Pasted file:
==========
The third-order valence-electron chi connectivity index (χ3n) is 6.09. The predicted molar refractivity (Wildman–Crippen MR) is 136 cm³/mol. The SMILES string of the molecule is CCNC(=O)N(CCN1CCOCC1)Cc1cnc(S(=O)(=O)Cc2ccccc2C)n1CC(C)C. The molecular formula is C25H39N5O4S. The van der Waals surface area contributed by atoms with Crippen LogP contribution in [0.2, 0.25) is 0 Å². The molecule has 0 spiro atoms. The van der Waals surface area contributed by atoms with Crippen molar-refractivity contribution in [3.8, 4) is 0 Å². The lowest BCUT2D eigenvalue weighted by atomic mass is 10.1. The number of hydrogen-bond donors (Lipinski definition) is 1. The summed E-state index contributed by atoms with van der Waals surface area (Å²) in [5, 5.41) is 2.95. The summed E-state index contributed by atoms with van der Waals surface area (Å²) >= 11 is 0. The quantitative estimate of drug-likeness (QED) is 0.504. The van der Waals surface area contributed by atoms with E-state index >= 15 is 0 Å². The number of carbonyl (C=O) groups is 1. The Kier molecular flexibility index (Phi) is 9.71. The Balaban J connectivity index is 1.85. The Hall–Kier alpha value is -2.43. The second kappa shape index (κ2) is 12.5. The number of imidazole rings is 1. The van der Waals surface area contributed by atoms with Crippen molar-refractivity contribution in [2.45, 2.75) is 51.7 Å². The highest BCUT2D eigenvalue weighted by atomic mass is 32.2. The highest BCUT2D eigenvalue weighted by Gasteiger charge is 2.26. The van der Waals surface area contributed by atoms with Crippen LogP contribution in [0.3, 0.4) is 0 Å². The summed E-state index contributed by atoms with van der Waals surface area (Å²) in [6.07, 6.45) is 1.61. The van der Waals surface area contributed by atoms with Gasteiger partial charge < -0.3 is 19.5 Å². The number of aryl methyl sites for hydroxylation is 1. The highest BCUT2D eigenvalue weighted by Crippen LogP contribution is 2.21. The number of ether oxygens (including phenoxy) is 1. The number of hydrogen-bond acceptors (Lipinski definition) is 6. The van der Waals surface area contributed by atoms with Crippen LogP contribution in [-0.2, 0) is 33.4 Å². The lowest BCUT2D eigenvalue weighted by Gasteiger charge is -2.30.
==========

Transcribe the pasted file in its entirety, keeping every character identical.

The third-order valence-electron chi connectivity index (χ3n) is 6.09. The predicted molar refractivity (Wildman–Crippen MR) is 136 cm³/mol. The SMILES string of the molecule is CCNC(=O)N(CCN1CCOCC1)Cc1cnc(S(=O)(=O)Cc2ccccc2C)n1CC(C)C. The molecular formula is C25H39N5O4S. The van der Waals surface area contributed by atoms with Crippen LogP contribution in [0.2, 0.25) is 0 Å². The molecule has 0 spiro atoms. The van der Waals surface area contributed by atoms with Crippen molar-refractivity contribution in [3.8, 4) is 0 Å². The lowest BCUT2D eigenvalue weighted by atomic mass is 10.1. The number of hydrogen-bond donors (Lipinski definition) is 1. The summed E-state index contributed by atoms with van der Waals surface area (Å²) in [5, 5.41) is 2.95. The summed E-state index contributed by atoms with van der Waals surface area (Å²) >= 11 is 0. The quantitative estimate of drug-likeness (QED) is 0.504. The van der Waals surface area contributed by atoms with E-state index >= 15 is 0 Å². The number of carbonyl (C=O) groups is 1. The Kier molecular flexibility index (Phi) is 9.71. The Balaban J connectivity index is 1.85. The Hall–Kier alpha value is -2.43. The second kappa shape index (κ2) is 12.5. The number of imidazole rings is 1. The van der Waals surface area contributed by atoms with Crippen molar-refractivity contribution in [2.45, 2.75) is 51.7 Å². The highest BCUT2D eigenvalue weighted by atomic mass is 32.2. The highest BCUT2D eigenvalue weighted by Gasteiger charge is 2.26. The van der Waals surface area contributed by atoms with Crippen LogP contribution in [0.3, 0.4) is 0 Å². The summed E-state index contributed by atoms with van der Waals surface area (Å²) in [6.07, 6.45) is 1.61. The van der Waals surface area contributed by atoms with Gasteiger partial charge < -0.3 is 19.5 Å². The number of aryl methyl sites for hydroxylation is 1. The highest BCUT2D eigenvalue weighted by Crippen LogP contribution is 2.21. The number of ether oxygens (including phenoxy) is 1. The number of hydrogen-bond acceptors (Lipinski definition) is 6. The van der Waals surface area contributed by atoms with Crippen LogP contribution in [-0.2, 0) is 33.4 Å². The lowest BCUT2D eigenvalue weighted by Gasteiger charge is -2.30.